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Genetically modified florescent jellyfish lamb dangerously finds its way to French dinner plates

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France's Inra research team is gravely apologetic for this accident.

The sale and consumption of genetically modified food products is strictly illegal in the country of France. However, Europe's top agricultural research institute recently experienced a crisis when a genetically modified lamb quite mysteriously found its way into a French food chain.

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Highlights

MUNTINLUPA, PHILIPPINES (Catholic Online) - Rubis is a lamb that contains jellyfish proteins. Rubis' skin is transparent and it glows in the dark. He was originally genetically engineered for animal research purposes only.
However, in November 2014, the lamb was "accidentally sold" to an abbatoir, along with several unmodified sheep and then to an unsuspecting and still unidentified customer.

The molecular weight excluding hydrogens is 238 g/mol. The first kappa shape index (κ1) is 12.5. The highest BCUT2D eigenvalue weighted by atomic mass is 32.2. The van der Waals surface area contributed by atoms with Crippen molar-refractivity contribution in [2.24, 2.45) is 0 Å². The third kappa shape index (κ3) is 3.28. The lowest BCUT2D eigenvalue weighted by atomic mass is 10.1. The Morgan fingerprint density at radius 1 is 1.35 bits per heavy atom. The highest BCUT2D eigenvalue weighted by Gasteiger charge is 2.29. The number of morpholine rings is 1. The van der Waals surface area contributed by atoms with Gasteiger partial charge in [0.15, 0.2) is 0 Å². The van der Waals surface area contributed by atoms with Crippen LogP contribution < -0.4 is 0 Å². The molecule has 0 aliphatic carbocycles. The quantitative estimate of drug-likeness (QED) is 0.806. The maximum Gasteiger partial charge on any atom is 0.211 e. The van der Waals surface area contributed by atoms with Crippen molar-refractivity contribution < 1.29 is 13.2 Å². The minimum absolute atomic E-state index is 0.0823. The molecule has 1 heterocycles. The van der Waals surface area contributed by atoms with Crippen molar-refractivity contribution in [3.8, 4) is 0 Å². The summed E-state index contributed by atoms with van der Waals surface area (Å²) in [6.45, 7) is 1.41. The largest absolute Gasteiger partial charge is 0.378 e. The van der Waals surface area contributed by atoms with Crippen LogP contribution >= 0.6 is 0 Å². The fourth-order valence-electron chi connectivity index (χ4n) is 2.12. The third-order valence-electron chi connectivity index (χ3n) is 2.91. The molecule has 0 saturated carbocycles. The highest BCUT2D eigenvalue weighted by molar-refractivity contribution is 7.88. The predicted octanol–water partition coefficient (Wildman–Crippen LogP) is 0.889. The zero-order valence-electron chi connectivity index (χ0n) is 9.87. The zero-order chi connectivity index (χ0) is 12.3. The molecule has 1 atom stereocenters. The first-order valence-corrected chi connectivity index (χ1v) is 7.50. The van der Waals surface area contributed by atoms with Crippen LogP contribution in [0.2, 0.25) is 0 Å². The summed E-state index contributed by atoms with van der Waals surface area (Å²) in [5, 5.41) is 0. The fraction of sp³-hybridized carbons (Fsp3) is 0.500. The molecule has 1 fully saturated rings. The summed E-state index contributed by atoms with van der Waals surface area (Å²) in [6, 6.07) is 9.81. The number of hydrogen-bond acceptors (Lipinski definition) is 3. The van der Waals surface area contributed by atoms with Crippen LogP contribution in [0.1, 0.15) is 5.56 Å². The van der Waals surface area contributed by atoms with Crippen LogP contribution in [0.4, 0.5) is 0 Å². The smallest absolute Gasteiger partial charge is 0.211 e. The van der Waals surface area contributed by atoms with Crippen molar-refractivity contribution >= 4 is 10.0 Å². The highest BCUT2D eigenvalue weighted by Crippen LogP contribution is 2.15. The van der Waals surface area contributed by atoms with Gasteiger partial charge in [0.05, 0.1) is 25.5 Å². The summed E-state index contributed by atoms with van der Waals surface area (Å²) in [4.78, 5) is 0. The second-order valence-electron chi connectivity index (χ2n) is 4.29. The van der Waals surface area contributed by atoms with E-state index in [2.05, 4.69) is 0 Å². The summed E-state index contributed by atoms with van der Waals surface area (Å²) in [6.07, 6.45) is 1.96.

Rubis came from the "green sheep" program launched in 2009. The "green program" aimed to produce genetically modified lambs that contain a green fluorescent protein extracted from a jellyfish. They are typically used to observe the activity of modified genes, and in this case, to monitor transplants for heart disease.


According to an internal investigation, there had been some foul play where an employee was trying to get back at the company after a conflict with a colleague. Gerard Pascal, an ex-Inra biochemist said that Rubis contained a gene that presented "no or negligible risk" to humans. However, Rubis' entry into the human food chain, he said, was "intolerable."

"Beyond the ethical issues, one cannot put foodstuffs into the market that haven't been the subject of deep research. Until they've been studied, one cannot assess the risk," stated Pascal.

According to a judicial source, "This affair seems unbelievable and threatens to do harm to an institute that is renowned for its seriousness. But it also shows, if the facts prove correct, that the best-controlled institution cannot ward against individual waywardness."

Inra's Benoit Malpaux declared that the culprits would face punishment. "This is unacceptable and calls for the utmost severity. We are a world-renowned institute. We cannot tolerate such acts," he said.

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